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52 Cards in this Set

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The CNS is the primary site of action of ___% of all prescription drugs.
The CNS is the primary site of action of 20% of all prescription drugs.
Explain the counerintuitive effects of CNS drugs...
They can have different actions in the brain than in the body...one can dominate over the other and determine the ultimate action of the drug.
So far all we can do is hypothesize that most CNS disorders are caused by.....
Chemical Imbalances in the brain.
Once a NT is released into the synapse....what are the all the things that can happen to it?
1) It can bind to it's target receptor on the post-synaptic neuron and cause it's effect.
2) It can bind to an inhibitor autoreceptor on the presynaptic neuron that inhibits the release of more NT.
3) It can be transported back into the presynaptic terminal by plasma membrane transporters.
4) It can be metabolized by enzymes in the synapse.
5) It can diffuse away from the synapse.
What are the monoamine NT's in the brain?
Dopamine
Norepinephrine
Serotonin.
What are all of the NT's in the brain?
Monoaminess: NE, 5-HT, DA

GABA
Glutamate

ACh
Opiod Peptides
Adenosine
Functions of Dopamine
(Think of all the parkinson's, demantia, addiciton symptoms)

* Involuntary motor activity
* Memory and Cognition
* Motivation and Reward
* Emotional Responses
* Regulation of Prolactin Release and milk production
* Nausea and Vomiting (CTZ zone)
Location of Dopamine Neurons on the brain.

Are the functions the same?
1) SUBSTANTIA NIGRA/ NIGROSTRIATAL PATHWAY (D2 receptors)
--> From the Substantia Nigra to the Striatum
---> Involuntary Motor movement here.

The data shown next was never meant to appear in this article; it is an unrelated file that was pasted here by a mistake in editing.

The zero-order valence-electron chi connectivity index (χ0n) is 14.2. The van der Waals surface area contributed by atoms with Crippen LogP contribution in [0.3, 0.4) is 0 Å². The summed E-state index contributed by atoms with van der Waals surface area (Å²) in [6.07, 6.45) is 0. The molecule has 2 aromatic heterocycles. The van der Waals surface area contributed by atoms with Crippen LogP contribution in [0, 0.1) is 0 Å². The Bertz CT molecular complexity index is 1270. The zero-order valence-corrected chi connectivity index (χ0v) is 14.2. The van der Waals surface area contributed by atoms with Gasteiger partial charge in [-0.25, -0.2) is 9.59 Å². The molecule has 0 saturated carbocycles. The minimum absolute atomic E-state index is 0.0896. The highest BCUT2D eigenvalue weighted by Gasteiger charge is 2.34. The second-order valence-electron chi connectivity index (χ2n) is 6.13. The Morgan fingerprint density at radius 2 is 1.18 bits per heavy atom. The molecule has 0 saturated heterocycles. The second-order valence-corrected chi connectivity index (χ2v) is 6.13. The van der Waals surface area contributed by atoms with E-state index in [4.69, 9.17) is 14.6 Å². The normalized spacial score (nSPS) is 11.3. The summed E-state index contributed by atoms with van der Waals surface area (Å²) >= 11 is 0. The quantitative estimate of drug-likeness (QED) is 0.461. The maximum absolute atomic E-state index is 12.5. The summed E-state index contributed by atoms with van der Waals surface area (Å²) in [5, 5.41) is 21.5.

----> D2 Blockade/Decrease: Parkinsonism/ Parkinson's Disease/ EPS
----> D2 stimulation/ Incr: Huntington's, Tourrettes, Dyskinesias

2) VENTRAL TEGMENTAL AREA/

MESOLIMBIC PATHWAY:
-->From the VTA to the Limbic System (Nucleus Accumbens/ Hippocampus)
--> Memory, Emotional Responses (Amydala and Hippo projections)
--->, Reward/Desire, Addiction (Nucleus Accumbens Projections)
--> Too much stimulation leadst o Schizophrenia (Positive Symptoms) and Addiction.

MESOCORTICAL PATHWAY
---> From the VTA to the Prefrontal Cortex.
---> Cognition, Executive Functions, Socialization, Motivation, emotional responses
----> Dysfunction can leads to psychosis and Schizophrenia (negative symptoms).

3) ARCUATE NUCLEUS of the hypothalamus/TUBERO-INFUNDIBULAR PATHWAY
-->From arcuate nucleus to the Pituitary Gland (median eminence).
--> Fcn: Tonic inhibitory control of prolactin secretion from the ANT PIT.
---> DA Blockade leads to hyperprolactinemia and galactorrhea/ amenorrhea (Gynecomastia in men.)
--> DA blockade here can also cause Acromagaly due to decr inhibition of GH.

Are the fcns the same??? NO - Each type of DA neuron is responsible for a specific action in the brain. Dysfunction in these diff areas of DA neurons leads to DIFFERENT diseases.
Explain the different Dopamine Receptors
BOTH ARE PRESENT ON POST-SYNAPTIC MEMBRANES

D-1 Receptors
--> Work by Increasing Cyclic AMP

D-2 Receptors
--> Work by Decreasing Cyclic AMP
---> Also present on the presynaptic membrane (inhibitory autoreceptors).
How is Dopamine Synthesized?
Dopamine is synthesized from Tyrosine.

* Tyrosine enters the neuron.
* Tyrosine-->DOPA via Tyrosine hydroxylase (Tyrosine hydroxylase is the rate-limiting step.)
* DOPA--> Dopamine (in the neural cytoplasm) (By DOPA decarboxylase, ADDD+, and Vit. B6)